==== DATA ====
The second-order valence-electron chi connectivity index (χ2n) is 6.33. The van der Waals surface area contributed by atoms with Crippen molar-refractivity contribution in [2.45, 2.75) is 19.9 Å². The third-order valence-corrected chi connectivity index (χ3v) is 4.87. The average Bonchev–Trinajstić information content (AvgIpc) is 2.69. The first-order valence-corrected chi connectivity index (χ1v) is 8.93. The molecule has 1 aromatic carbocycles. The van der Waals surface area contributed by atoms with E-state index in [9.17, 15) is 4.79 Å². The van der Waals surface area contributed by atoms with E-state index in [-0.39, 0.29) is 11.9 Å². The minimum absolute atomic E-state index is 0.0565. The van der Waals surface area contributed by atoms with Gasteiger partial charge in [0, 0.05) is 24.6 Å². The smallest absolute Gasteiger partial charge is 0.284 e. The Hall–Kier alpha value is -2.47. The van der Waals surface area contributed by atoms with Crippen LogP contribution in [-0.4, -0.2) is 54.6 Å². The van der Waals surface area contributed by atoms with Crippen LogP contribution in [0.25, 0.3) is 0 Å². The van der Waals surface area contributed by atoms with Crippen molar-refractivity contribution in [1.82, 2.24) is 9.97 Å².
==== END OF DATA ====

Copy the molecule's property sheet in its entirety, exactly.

The second-order valence-electron chi connectivity index (χ2n) is 6.33. The van der Waals surface area contributed by atoms with Crippen molar-refractivity contribution in [2.45, 2.75) is 19.9 Å². The third-order valence-corrected chi connectivity index (χ3v) is 4.87. The average Bonchev–Trinajstić information content (AvgIpc) is 2.69. The first-order valence-corrected chi connectivity index (χ1v) is 8.93. The molecule has 1 aromatic carbocycles. The van der Waals surface area contributed by atoms with E-state index in [9.17, 15) is 4.79 Å². The van der Waals surface area contributed by atoms with E-state index in [-0.39, 0.29) is 11.9 Å². The minimum absolute atomic E-state index is 0.0565. The van der Waals surface area contributed by atoms with Gasteiger partial charge in [0, 0.05) is 24.6 Å². The smallest absolute Gasteiger partial charge is 0.284 e. The Hall–Kier alpha value is -2.47. The van der Waals surface area contributed by atoms with Crippen LogP contribution in [-0.4, -0.2) is 54.6 Å². The van der Waals surface area contributed by atoms with Crippen LogP contribution in [0.25, 0.3) is 0 Å². The van der Waals surface area contributed by atoms with Crippen molar-refractivity contribution in [1.82, 2.24) is 9.97 Å².